Transportation
(click image to enlarge)

It is also true that shifting our vehicle fleet from gas guzzlers to gas sippers (or vehicles that ditch the pump all together) will mean less revenue coming into the Highway Trust Fund.  On the other hand, thanks to the Administration’s standards for new vehicles, which kick in this year and will demand continuous improvement of vehicles through 2025, we will be saving more than $125 billion a year at the pump by 2030, reducing our addiction to oil and spewing out a lot less pollution.

We went back and took a look at what EPA and DOT estimated for how much less fuel we will be using each year thanks to cleaner cars.  We confirmed that CBO is pretty close to what EPA and DOT estimate for reduced fuel consumption in 2040.  In 2040 a 21% reduction would mean that we’d generate roughly $6.1 billion less in revenue than without the standards (assuming the 18.4 cent gas tax stays flat).  But, EPA and DOT show that it takes a long time before you hit that 21% reduction.  CBO acknowledges that but goes ahead and applies that reduction to every year starting in 2012.  That’s funny math but we admit easier than making a calculation based on estimated fuel savings in each year and adding them up. 

***

UPDATE: If you check out the right table (III-68 in the Preamble) that EPA and DOT provide in the proposed rule the impact of the proposed standards on HTF revenues for 2012-2022 is more like $2.5 billion.  That's a far cry from the hypothetical $57 billion.

***

The fact is that we need to take a close look at what kind of transportation system we want in America.  Everyone who moves in this country, whether by car, transit, biking and walking, knows that our existing systems are in desperate need of repair.  As a bike commuter, I am tempted to start a “Bikers for smooth Roads” coalition.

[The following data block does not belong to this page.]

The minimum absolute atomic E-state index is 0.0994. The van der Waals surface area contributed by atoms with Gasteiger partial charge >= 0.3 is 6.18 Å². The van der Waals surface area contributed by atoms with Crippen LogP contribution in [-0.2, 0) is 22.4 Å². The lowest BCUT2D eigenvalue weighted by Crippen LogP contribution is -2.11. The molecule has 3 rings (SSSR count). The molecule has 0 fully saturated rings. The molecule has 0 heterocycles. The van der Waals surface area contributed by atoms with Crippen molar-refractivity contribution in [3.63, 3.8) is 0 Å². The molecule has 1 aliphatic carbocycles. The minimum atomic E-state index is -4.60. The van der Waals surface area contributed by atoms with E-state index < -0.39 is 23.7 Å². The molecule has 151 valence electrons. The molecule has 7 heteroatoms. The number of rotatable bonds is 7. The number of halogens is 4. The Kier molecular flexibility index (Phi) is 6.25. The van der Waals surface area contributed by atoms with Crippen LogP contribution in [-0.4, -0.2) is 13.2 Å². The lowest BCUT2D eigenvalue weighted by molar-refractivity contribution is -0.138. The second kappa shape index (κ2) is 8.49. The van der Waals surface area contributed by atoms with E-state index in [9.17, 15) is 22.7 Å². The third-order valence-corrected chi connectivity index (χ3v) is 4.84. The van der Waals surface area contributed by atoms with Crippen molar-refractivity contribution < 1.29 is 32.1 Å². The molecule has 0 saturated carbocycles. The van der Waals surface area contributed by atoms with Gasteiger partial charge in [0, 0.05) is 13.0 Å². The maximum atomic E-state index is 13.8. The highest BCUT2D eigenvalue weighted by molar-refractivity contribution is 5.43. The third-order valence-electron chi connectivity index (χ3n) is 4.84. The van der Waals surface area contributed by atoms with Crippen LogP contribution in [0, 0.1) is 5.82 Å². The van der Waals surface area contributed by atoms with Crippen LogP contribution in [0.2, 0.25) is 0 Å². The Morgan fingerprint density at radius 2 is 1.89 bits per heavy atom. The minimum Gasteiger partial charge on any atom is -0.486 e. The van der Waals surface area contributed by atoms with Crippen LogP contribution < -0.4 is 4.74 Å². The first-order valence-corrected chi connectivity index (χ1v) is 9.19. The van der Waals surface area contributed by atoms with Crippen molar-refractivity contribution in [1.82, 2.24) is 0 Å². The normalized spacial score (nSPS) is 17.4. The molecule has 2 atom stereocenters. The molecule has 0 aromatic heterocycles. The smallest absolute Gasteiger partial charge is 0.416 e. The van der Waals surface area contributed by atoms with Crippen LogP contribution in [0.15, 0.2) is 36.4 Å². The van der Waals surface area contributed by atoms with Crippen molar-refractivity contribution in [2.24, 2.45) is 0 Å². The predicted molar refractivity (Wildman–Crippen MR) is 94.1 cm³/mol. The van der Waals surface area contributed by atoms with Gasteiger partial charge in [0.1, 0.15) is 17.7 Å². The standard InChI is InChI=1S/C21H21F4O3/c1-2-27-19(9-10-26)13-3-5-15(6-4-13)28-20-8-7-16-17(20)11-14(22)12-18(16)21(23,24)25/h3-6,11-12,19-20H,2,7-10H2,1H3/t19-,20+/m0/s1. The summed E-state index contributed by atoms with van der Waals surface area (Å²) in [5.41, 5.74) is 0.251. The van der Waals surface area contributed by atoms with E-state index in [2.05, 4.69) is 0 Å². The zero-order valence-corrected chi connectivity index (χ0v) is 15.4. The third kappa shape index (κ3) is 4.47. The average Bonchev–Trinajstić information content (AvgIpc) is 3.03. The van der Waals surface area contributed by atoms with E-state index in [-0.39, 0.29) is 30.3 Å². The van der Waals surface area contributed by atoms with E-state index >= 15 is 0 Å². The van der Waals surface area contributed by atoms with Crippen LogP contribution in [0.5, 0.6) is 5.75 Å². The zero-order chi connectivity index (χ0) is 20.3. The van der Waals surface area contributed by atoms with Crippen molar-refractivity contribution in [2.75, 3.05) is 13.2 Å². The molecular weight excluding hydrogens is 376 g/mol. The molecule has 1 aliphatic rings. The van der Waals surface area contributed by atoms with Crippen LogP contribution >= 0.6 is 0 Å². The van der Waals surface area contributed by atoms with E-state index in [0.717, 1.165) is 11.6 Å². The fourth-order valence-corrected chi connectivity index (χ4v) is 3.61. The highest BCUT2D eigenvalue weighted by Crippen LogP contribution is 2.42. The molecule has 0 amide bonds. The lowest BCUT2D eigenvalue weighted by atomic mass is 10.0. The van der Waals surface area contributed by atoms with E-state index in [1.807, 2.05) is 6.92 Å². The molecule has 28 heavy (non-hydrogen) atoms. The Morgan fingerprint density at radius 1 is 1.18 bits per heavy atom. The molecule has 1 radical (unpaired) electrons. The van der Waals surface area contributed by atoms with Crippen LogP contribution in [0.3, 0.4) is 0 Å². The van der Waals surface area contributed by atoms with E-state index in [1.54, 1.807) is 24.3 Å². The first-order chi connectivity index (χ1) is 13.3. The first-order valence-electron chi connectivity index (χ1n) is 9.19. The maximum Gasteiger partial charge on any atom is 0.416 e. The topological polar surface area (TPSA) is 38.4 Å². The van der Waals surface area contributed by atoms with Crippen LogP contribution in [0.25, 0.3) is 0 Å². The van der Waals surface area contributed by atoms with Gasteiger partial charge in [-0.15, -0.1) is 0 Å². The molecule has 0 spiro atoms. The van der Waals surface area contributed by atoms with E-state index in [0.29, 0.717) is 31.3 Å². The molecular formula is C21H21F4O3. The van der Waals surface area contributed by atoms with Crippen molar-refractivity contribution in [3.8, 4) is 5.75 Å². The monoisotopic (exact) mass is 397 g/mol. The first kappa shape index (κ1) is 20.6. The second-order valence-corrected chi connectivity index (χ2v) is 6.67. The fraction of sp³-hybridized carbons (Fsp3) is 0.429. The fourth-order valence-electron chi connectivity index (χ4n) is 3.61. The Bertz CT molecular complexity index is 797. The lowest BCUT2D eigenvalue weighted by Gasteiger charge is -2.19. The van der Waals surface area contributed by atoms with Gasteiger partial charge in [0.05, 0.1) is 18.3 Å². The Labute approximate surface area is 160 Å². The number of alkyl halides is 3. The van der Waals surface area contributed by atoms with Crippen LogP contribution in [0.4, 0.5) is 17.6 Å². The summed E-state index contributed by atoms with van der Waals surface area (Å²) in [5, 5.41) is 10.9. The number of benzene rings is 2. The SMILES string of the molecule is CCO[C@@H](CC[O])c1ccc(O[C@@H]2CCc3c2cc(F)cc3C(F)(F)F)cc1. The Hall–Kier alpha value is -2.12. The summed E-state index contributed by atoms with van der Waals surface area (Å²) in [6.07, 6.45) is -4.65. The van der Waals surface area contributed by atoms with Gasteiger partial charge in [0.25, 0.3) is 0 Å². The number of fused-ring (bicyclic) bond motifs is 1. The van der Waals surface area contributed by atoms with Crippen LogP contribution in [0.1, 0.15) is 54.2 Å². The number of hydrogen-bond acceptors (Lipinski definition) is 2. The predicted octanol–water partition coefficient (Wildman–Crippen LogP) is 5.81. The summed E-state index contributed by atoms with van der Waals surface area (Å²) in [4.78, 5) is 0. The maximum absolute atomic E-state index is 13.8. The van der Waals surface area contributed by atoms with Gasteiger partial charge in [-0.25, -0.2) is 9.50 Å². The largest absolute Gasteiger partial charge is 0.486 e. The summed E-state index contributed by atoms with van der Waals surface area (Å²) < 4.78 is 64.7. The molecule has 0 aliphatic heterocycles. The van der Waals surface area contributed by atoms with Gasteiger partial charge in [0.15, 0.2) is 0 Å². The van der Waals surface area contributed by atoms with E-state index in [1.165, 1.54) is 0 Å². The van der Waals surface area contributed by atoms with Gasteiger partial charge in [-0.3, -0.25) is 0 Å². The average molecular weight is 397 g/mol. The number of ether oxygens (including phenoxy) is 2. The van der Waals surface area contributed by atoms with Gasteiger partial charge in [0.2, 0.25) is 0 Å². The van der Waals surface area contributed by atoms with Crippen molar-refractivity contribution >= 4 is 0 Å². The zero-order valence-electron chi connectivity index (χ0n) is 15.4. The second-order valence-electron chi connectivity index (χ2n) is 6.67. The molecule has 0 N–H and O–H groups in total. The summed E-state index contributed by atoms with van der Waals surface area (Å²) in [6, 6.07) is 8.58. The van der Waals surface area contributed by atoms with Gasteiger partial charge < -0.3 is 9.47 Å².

More Americans are demanding access to transportation choices that will help them move without getting in their car.  We can’t get this kind of transportation system without paying for it.  The 18.4 cents of gas tax on each gallon of gas purchased is not enough, with our without improvements to fuel efficiency.  CBO is right that we need to address this problem – spending less on a system that is already verging on collapse is really not an option if we want our economy to grow and safely get to all of the places we want to go.  We can increase gas taxes, make it a sales tax, put a fee on each barrel of oil, or we can start paying per mile we drive.  There are other ways to generate revenue.  But first, CBO should give us some good math, not a hypothetical.

Maybe CBO should have titled their report “Hypothetically, How Would Proposed Fuel Economy Standards Affect the Highway Trust Fund?

-- Ann Mesnikoff, Director of the Sierra Club Green Transportation Campaign